As for monetary penalties, the Commission collected $4.349 billion in total during 2019, including $3.248 billion in disgorgement of ill-gotten gains and $1.101 billion in monetary penalties. Though the report noted that, as in previous years, 5% of enforcement actions accounted for the bulk of the SEC’s enforcement activity, including 30% of all monetary penalties and disgorgements obtained by the SEC, these figures still  amount to a monetary increase of approximately 10% over 2018. The figures show an increase in the median disgorgement and penalties awarded as well, with the median disgorgement ordered being $694,663 and the median total money ordered paid (i.e. disgorgement plus penalties) being $554,033 (up from about $363,000 in 2018). These figures show that everyone is paying more to the SEC, not just those embroiled in more high-profile cases.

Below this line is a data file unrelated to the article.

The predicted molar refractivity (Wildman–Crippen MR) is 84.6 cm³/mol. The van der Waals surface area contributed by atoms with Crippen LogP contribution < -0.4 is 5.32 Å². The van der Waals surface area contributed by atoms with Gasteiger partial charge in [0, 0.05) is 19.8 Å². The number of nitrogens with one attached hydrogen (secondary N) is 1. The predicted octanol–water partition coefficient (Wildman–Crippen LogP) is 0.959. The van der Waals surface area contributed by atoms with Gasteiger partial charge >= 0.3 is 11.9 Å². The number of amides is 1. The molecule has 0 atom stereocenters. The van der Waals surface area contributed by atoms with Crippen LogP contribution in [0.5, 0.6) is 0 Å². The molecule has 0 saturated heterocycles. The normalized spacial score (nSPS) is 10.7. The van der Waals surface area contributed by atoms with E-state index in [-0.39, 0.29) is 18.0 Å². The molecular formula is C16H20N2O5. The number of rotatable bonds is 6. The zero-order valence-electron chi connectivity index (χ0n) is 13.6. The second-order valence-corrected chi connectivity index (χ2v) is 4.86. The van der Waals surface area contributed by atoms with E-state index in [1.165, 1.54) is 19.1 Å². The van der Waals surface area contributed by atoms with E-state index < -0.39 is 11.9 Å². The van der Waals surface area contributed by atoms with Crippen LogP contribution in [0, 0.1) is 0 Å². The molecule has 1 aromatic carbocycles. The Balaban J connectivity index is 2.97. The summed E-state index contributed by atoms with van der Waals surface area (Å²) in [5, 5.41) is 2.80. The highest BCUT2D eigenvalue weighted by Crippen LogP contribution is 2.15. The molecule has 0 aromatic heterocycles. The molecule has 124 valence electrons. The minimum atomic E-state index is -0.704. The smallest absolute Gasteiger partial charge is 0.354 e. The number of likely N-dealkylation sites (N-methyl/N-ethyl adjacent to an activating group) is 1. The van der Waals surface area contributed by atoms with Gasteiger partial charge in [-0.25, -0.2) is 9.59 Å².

“Noteworthy” Enforcement. The SEC’s report highlighted what it considered to be “noteworthy” enforcement actions against financial institutions, high-ranking corporate executives, and individuals allegedly involved in financial misconduct. These included charges against many financial institutions, including Bank of New York Mellon, JPMorgan Chase, Citibank, and Merrill Lynch for “improperly handling ‘pre-released’ American Depositary Receipts[.]” BB&T Securities also faced charges for its acquisition of a firm that misled its clients regarding the value of that firm’s in-house brokerage services.